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Governments step in to cover projects too risky for insurers

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From the COVID-19 vaccine to Paradise Dam, governments are putting public funds on the line. In north Queensland, they’re being asked to go further.

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In Tuesday’s federal budget, the Morrison Government set aside funds for COVID-19 vaccines to be available next year, a timeline that supports national and Queensland plans for economic recovery.

In addition to that funding, however, the government has “provided an indemnity to the suppliers of two potential COVID-19 vaccine candidates, covering certain liabilities that could result from the use of the vaccine”. This includes the University of Queensland vaccine candidate, marketed by CSL/Seqirus.

The nature of the deal remains unclear, however it comes as the federal Department of Health pushes ahead with plans for an enhanced vaccine surveillance and reporting system to accompany the roll-out of any COVID-19 vaccines. Some stakeholders have been pushing for a public compensation scheme to reduce the prospect of delays or manufacturer reticence.

It has also emerged that the Queensland government has been left to cover Paradise Dam amid controversial repair works that have already been the subject of legal action and an inquiry.

The Sunwater annual report, tabled recently in State Parliament, showed the water utility had effectively gone from having fully comprehensive insurance on the dam to only third party insurance cover. This exposes the government to greater risk, in addition to the cost of repairs.

“Sunwater’s insurers have declined to provide insurance policy coverage for the period 1 July 2020 to 30 June 2021 in respect of some elements of Paradise Dam in light of the structural issues currently being addressed at that site,” the report states.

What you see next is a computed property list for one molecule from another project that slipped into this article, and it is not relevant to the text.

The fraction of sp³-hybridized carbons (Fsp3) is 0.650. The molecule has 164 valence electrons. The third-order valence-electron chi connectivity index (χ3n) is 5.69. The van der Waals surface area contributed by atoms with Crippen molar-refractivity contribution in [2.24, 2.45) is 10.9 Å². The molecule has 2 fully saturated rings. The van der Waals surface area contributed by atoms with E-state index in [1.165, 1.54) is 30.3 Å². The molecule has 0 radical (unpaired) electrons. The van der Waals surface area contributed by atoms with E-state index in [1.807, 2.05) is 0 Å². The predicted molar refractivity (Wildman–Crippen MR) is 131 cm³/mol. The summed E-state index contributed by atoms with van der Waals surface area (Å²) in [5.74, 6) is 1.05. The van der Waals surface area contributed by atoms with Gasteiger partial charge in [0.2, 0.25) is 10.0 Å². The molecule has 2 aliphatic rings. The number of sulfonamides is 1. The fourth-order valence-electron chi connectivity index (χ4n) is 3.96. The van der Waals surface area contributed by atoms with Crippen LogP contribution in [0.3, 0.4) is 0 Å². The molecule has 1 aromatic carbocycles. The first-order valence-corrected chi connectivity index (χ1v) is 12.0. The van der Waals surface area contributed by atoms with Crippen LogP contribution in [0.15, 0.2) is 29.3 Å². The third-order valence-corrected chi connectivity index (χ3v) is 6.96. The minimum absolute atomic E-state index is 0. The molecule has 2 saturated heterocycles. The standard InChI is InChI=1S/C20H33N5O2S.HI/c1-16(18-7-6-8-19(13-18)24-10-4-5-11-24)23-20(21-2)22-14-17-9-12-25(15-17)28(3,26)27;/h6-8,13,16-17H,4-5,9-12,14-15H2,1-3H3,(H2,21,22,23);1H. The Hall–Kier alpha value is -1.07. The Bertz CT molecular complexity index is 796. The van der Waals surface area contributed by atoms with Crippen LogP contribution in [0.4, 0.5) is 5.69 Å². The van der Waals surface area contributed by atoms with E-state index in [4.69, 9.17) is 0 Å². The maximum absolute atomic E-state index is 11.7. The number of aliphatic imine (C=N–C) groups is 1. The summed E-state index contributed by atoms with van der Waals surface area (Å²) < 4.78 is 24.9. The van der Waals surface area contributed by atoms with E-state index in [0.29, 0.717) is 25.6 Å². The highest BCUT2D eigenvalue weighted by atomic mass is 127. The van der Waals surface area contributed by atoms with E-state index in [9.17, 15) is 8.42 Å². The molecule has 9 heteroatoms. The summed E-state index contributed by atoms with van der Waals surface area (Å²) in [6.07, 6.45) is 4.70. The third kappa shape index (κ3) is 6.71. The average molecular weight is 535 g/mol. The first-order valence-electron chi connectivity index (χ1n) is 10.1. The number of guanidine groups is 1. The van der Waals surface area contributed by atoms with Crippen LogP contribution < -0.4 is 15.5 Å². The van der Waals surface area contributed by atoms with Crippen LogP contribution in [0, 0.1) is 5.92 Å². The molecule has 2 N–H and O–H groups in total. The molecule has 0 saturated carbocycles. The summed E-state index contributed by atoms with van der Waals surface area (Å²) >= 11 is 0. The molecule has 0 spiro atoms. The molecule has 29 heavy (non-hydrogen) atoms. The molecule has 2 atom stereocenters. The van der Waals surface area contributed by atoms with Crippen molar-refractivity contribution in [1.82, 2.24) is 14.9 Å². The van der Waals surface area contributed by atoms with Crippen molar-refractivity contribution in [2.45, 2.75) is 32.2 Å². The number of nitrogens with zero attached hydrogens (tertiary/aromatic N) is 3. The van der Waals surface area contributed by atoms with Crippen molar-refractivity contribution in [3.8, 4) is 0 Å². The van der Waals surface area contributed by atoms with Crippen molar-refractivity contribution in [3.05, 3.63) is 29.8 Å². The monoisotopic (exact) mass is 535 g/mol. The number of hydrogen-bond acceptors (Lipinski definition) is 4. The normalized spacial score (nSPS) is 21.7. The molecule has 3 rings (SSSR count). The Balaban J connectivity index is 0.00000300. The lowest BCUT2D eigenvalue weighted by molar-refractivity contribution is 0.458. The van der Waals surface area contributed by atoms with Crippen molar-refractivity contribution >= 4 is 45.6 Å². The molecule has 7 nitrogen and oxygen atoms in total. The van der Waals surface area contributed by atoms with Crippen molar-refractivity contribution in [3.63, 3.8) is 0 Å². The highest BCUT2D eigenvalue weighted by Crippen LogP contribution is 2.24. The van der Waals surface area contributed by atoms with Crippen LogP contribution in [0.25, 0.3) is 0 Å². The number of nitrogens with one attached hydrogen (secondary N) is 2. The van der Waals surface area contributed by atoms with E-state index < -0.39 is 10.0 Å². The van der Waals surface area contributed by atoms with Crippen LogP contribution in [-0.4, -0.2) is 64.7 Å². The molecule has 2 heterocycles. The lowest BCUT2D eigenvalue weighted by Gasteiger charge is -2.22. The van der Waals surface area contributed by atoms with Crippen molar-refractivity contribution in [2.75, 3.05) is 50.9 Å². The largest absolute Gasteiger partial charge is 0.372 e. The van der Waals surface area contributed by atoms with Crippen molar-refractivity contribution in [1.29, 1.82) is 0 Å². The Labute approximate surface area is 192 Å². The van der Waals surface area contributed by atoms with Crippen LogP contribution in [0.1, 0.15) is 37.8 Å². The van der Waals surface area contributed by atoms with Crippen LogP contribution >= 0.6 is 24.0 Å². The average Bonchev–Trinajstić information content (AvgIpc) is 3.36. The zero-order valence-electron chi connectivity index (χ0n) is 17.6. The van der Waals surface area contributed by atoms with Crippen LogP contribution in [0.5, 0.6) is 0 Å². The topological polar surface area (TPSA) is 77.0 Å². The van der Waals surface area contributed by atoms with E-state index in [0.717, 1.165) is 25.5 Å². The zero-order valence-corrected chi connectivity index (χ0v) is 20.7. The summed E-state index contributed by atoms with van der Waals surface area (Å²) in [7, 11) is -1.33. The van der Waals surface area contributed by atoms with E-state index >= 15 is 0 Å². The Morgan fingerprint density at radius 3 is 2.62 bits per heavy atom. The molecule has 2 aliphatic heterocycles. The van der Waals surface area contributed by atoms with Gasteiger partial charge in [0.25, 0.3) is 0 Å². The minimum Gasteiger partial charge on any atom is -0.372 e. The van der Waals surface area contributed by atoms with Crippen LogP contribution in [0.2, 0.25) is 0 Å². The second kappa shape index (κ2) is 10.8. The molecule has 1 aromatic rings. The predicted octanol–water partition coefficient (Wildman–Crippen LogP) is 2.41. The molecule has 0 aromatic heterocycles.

“Specifically, Sunwater has been unable to obtain insurance policies relating to property damage to the dam and associated Sunwater assets, and for Directors and Officers Liability coverage for claims relating to Paradise Dam.”

The global economic climate and increase in natural disasters have already made insurers more risk averse, making policies more expensive, restricted, or unavailable altogether. The Australian Competition and Consumer Commission is due to report next month on whether the market or regulation can better protect properties and businesses in northern Australia. Some areas have become almost uninsurable.

Ahead of that report, the Katter’s Australian Party has made an election commitment to support the Strata Community Association in its bid for a national fund to help mitigate the cost of natural disasters and reduce premiums.

“I am challenging the incumbent Labor Government and the Opposition to speak up on this issue and tell Queenslanders, and particularly those of us being choked by this in the north, how they plan to address it,” said KAP leader Robbie Katter.

“In particular we would like to see them sit down with those from the industry and formulate an emergency plan.”

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